TAX CUTS AND JOBS ACT AND §1031
LIKE KIND EXCHANGES REVISITED
Following the passage of Public Law Number 115-97, commonly known as the Tax Cuts and Jobs Act (TCJA),
many tax professionals have questioned how the revisions to §1031 affect cost segregation studies; or more importantly, does cost segregation’s identification of tangible personal property negatively affect Like Kind
Exchanges (LKEs). Under §13303 of the TCJA, §1031 now restricts like kind exchanges to real property, i.e. personal property may no longer be exchanged. Most tax professionals have taken one of two competing approaches to interpreting how this impacts cost segregation studies.
- First, many tax professionals have taken the position that state law alone determines whether property is considered real or personal under §1031.
- Second, many others have taken the position that all §1245 tangible personal property is personal property under §1031.
In light of the Service’s position in CCA 201238027 (Sep. 21, 2012), neither common position tells the entire story. Since these determinations affect whether an exchange results in taxable boot, this story is quite important to sophisticated real estate owners and their tax advisors.
In 2012, the Service issued CCA 201238027 to address complicated issues in interstate LKEs. The traditional state law tools to identify like kind property produced indeterminate answers when one state considered an asset to be real property while another considered the same asset to be personal property. Building on prior case law, the Service announced a position that also draws on Federal income tax determinations under Code §263A and §1245 to identify real or personal property under §1031. The key takeaway, however, is that the Service held that state law alone does not determine the characterization of property as like kind under §1031.So how does this work?
Defining Personal Property for LKEs
At the risk of oversimplifying the issue, a building component will be classified as §1245 tangible personal property or §1250 real property depending on two tests: (1) whether it is not inherently permanent;1or (2) whether it is an accessory to the business.2 Plumbing and electrical lines dedicated to particular items of machinery and equipment are a representative example of the latter. The former includes assets such as carpeting or appliances like a refrigerator. Though these assets are all enumerated as structural components in the former Investment Tax Credit regulations, they do not meet the test to be a structural component, which is that they no more than incidentally relate to the operation or maintenance of the building.3 When it comes to defining real property, §263A uses a slightly different scheme. The UNICAP interest capitalization regulations adopt the inherent permanency standard, but also enumerate a list of structural components. Unlike the former ITC, §263A(f) bases structural components on the enumeration in the regs.4 How did the Service implement these competing standards?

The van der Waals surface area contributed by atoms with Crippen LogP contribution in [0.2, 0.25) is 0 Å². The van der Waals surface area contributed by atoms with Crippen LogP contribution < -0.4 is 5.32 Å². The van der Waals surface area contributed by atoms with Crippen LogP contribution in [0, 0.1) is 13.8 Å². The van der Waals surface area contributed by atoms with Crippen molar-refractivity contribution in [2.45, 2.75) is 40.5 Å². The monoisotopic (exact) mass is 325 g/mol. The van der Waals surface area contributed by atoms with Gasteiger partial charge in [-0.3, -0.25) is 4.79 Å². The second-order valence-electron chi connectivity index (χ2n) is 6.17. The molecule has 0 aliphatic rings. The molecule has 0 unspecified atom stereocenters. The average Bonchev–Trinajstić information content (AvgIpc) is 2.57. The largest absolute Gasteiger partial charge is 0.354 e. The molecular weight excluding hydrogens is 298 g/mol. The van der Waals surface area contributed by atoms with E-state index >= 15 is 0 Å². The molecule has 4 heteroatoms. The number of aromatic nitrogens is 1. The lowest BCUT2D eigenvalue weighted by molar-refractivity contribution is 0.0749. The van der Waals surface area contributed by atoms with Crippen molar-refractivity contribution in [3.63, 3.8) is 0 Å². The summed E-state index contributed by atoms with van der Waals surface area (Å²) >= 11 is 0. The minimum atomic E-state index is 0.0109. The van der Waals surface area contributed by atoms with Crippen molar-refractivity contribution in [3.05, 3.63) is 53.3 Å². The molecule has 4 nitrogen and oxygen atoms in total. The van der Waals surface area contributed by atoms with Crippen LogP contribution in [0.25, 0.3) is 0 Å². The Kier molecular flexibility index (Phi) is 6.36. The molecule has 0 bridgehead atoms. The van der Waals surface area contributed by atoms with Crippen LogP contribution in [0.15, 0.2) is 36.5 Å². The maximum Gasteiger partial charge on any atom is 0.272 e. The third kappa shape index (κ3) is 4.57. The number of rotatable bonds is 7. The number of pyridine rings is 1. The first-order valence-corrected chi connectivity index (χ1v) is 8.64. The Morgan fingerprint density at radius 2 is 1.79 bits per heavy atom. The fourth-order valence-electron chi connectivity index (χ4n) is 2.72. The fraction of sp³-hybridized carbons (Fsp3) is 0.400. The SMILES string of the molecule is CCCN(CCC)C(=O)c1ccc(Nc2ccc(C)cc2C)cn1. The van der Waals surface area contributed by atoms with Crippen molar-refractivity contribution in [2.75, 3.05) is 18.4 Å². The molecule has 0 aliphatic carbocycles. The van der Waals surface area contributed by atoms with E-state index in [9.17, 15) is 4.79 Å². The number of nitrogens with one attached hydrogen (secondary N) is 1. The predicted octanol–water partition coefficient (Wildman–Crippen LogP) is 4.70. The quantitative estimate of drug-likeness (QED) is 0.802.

They did not provide clear guidance.
In the four examples in the 2012 CCA, the Service followed a multi-step process.
- They first looked at whether each asset is a fixture under state law, which generally leads to a classification as real property under state law.
- They then looked to whether the assets are structural components or machinery or equipment, but did not say whether they used §1245 or §263A(f), (which generally would not have made a difference for the assets discussed in the CCA).
- Finally, they looked to whether the assets were inherently permanent and would be conveyed with the property.
Based on these considerations, they determined whether the assets were of like kind. The problem is that, as discussed in CCA 200648026, some inherently permanent §1245 assets are considered real property under §263A! Nonetheless, given the prominence they assigned the inherent permanency test, it appears appropriate to favor the standards of §263A to determine whether an asset is like kind, real property.
Turning back to the cost segregation study; plumbing, electrical, and land improvements often make up the majority of assets that are reclassified to tangible personal property for Federal depreciation purposes. These asset types are usually inherently permanent and conveyed with the building property. This suggests that the facts and circumstances would usually dictate that they are like kind real property for §1031 despite their treatment as personal property for Federal depreciation. Other types of assets that are not inherently permanent may create taxable boot, though even this could offset by the related 100% bonus depreciation available.
- 1 Whiteco Indus., Inc. v. Comm’r, 65 T.C. 664 (1975)
- 2 Scott Paper Co. v. Comm’r, 74 T.C. 137 (1980).
- See Treas. Reg. § 1.48-1(e)(2.
- See CCA 200648026 (Dec. 1, 2006)/
- John Downes & Jordan Elliot Goodman, eds.
Dictionary of Finance and investment Terms.
6th Edition. New York: Barron’s, 2003.